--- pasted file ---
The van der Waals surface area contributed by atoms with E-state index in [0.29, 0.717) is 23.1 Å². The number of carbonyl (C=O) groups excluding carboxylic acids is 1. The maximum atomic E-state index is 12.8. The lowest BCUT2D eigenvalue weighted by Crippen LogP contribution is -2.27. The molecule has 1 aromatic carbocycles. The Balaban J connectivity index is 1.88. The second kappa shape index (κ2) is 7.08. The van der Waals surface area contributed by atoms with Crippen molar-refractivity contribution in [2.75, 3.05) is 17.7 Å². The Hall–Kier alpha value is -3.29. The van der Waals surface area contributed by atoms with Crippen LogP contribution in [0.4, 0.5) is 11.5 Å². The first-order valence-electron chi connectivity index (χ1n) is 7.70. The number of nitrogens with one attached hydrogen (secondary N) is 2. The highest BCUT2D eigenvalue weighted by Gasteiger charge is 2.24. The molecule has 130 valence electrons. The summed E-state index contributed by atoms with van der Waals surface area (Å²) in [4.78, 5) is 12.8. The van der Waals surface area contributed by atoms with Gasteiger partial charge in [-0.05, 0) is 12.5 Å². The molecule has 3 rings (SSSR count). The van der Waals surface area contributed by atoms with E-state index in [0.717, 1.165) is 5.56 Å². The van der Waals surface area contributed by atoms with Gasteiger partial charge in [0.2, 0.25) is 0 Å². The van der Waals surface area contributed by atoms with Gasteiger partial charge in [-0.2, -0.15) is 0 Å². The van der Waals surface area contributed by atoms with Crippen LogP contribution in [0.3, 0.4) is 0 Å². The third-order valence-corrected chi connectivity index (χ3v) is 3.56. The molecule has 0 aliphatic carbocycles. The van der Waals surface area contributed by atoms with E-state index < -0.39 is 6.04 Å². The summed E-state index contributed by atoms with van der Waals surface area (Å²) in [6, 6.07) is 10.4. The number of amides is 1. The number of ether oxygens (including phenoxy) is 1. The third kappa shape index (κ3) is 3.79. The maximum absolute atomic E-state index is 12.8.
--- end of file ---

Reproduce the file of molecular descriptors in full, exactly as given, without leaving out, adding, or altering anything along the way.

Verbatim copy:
The van der Waals surface area contributed by atoms with E-state index in [0.29, 0.717) is 23.1 Å². The number of carbonyl (C=O) groups excluding carboxylic acids is 1. The maximum atomic E-state index is 12.8. The lowest BCUT2D eigenvalue weighted by Crippen LogP contribution is -2.27. The molecule has 1 aromatic carbocycles. The Balaban J connectivity index is 1.88. The second kappa shape index (κ2) is 7.08. The van der Waals surface area contributed by atoms with Crippen molar-refractivity contribution in [2.75, 3.05) is 17.7 Å². The Hall–Kier alpha value is -3.29. The van der Waals surface area contributed by atoms with Crippen LogP contribution in [0.4, 0.5) is 11.5 Å². The first-order valence-electron chi connectivity index (χ1n) is 7.70. The number of nitrogens with one attached hydrogen (secondary N) is 2. The highest BCUT2D eigenvalue weighted by Gasteiger charge is 2.24. The molecule has 130 valence electrons. The summed E-state index contributed by atoms with van der Waals surface area (Å²) in [4.78, 5) is 12.8. The van der Waals surface area contributed by atoms with Gasteiger partial charge in [-0.05, 0) is 12.5 Å². The molecule has 3 rings (SSSR count). The van der Waals surface area contributed by atoms with E-state index in [0.717, 1.165) is 5.56 Å². The van der Waals surface area contributed by atoms with Gasteiger partial charge in [0.2, 0.25) is 0 Å². The van der Waals surface area contributed by atoms with Gasteiger partial charge in [-0.2, -0.15) is 0 Å². The van der Waals surface area contributed by atoms with Crippen LogP contribution in [0.3, 0.4) is 0 Å². The third-order valence-corrected chi connectivity index (χ3v) is 3.56. The molecule has 0 aliphatic carbocycles. The van der Waals surface area contributed by atoms with E-state index < -0.39 is 6.04 Å². The summed E-state index contributed by atoms with van der Waals surface area (Å²) in [6, 6.07) is 10.4. The number of amides is 1. The number of ether oxygens (including phenoxy) is 1. The third kappa shape index (κ3) is 3.79. The maximum absolute atomic E-state index is 12.8.